Church in the Back Row

There is a mystery virus making its way through our house this week, which meant I was single-parenting this morning at church. In some ways, I was looking forward to the opportunity to be with the boys in “big church” by myself because it is usually a very stressful event for our family. Jett struggles at church. Now we know it’s probably the Asperger’s, but since he was little church has been too noisy, too crowded, and too unpredictable. Too many opportunities to be overwhelmed, and his coping mechanisms left J and I very angry. There was the period where he took off his shoes, and wouldn’t put them back on. There was the period where he wanted to lay down on the kneeler and listen to the vibrations in the floor. There was the period where he drew a drum kit and then played the drums with 2 pencils the rest of the service. Plus, the random incidents of screaming and crying because the choir was too loud, the organ too loud, etc. And of course whatever he did, Carlos had to imitate.

Now that Jett is a bit older, he has figured out how to cope a little better. He draws for most of the service, and now will participate with me during Eucharist (more on that later). Frankly Carlos is more of a problem, because he REALLY likes to talk. In a loud stage whisper. That I’m sure they can hear all the way at the altar, even though we are often in the back.

So anyway, today, I was there by myself, and eager to study these kids and see where I can encourage more participation. I figure that’s the key to a more smooth church experience.

As soon as we were all in church, Carlos asked me which diamond I wanted. He had made a bracelet in Sunday School of pipe cleaners and beads, some of which were clear. It may be one of the sweetest pieces of jewelry anyone has ever given me. Of course, he took it back by the second hymn.

The boys settled in with their crayons and paper, and all was well, through the sermon. The sermon today was given by one of our clergy members who also has boys my kids age. His opening anecdote got the boys attention, and then the comments started. Do-overs were a big part of the sermon, and that was a hit. So was the phrase “blah blah blah”; and whenever foot washing was mentioned, well, the giggles were more than audible. I felt like I was witnessing a pediatric drinking game. They were poised and listening for those words. But hey, my 4 and 7-year-old were listening to a sermon (sort of).

After announcements and the Offertory, we started communion. By this point Carlos is all done. And really, he’s been semi-good for 40 minutes. That’s not bad for someone who’s only been peeing in a toilet for about a year. Jett, now that he can read, does great with this part. He knows what to expect now, and I think he feels in control reading along. And I love hearing his voice sing the Sanctus, and the Lord’s Prayer with me. He can sing the Lord’s Prayer! From memory!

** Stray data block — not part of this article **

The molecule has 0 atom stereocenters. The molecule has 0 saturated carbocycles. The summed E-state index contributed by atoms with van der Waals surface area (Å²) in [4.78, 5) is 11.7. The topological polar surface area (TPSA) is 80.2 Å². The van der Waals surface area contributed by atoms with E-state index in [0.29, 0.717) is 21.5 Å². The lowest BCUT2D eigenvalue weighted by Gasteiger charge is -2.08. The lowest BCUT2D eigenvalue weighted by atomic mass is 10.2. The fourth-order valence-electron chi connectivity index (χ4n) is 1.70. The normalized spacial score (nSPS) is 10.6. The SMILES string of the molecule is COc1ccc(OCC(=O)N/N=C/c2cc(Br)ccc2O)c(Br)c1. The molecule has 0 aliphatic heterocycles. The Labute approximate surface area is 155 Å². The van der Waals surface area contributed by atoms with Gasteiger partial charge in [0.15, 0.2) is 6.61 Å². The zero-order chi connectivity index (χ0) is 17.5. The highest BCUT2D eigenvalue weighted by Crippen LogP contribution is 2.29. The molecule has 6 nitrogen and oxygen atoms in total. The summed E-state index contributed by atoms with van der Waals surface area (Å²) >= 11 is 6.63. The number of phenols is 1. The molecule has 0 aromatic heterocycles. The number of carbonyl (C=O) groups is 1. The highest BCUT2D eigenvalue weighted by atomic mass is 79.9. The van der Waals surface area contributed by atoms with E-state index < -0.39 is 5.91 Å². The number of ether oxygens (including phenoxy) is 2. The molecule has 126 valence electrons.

As we are sitting and waiting for our turn to go to the altar (we are in the back row again) Carlos exclaims loudly “Oh, I get it!”. Now I’m not sure what he’s talking about, it may be that he understands that the usher tells us when it’s our turn to go forward, but it was a really well-timed exclamation. Less fun was the phrase “We’re drinking blood. This is blood!” while kneeling at the altar. Hmmm. We’ll have to work on that. At least he didn’t Superman jump back down the stairs and sprint back to our seats. That was Jett a few years ago.

The closing hymn is a total wash. Everyone is talking and laughing and wrestling. I’m busy gathering crayons and paper, and Jett is making sure I don’t recycle any of his special pictures. Then comes the dismissal where the congregation responds “Thanks be to God”. In my head (and sometimes out loud) I add we made it through another week.

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About morelikeaveragemom

I'm a stay home mom with 3 kids. I am simply figuring it out as I go.
This entry was posted in Autism / Asperger Syndrome, Kids and tagged . Bookmark the permalink.

4 Responses to Church in the Back Row

  1. Rhiannon says:

    Jack and I have pretty much the same response to the Big Church, except I didn’t think to draw a drum kit. Smart kid!

    Also you know there’s an official (or semi-official) sermon drinking game, right? Any time Mary mentions her kids, David mentions his father or Ken mentions Kierkegaard. With Chad it was either Bea Arthur or a Beatles lyric, I can’t remember which.

  2. Jane Maxwell says:

    There were about three years when there were absolutely no dust bunnies under any of the pews because my son spent all the services rolling around on the floor gathering them on his clothes. And the confession was pretty constant–praying for forgiveness while pinching him to hold still and be quiet.

  3. fiona2107 says:

    It’s nice to know that other families with AS children find church a bit of a challenge as well.
    We are guilty of staying home a little too often because it’s much easier than dealing with my son’s behaviour and/or meltdowns.
    It was great to read that you had a great outcome this week though 🙂
    Fi

    • It is hard. Our rector’s wife told me once that it’s ok to miss sometimes, feeling homicidal when you leave church isn’t what it’s all about! I will say just hang in there. In the right community your child will feel accepted (and so will you). And it will get easier the more times you go and the more your child feels they know what’s going to happen. We also had to stop going to the contemporary family service because it was a bit too chaotic for Jack with kids running around, and different music each week. The more traditional service in a quieter space is a better match for him.

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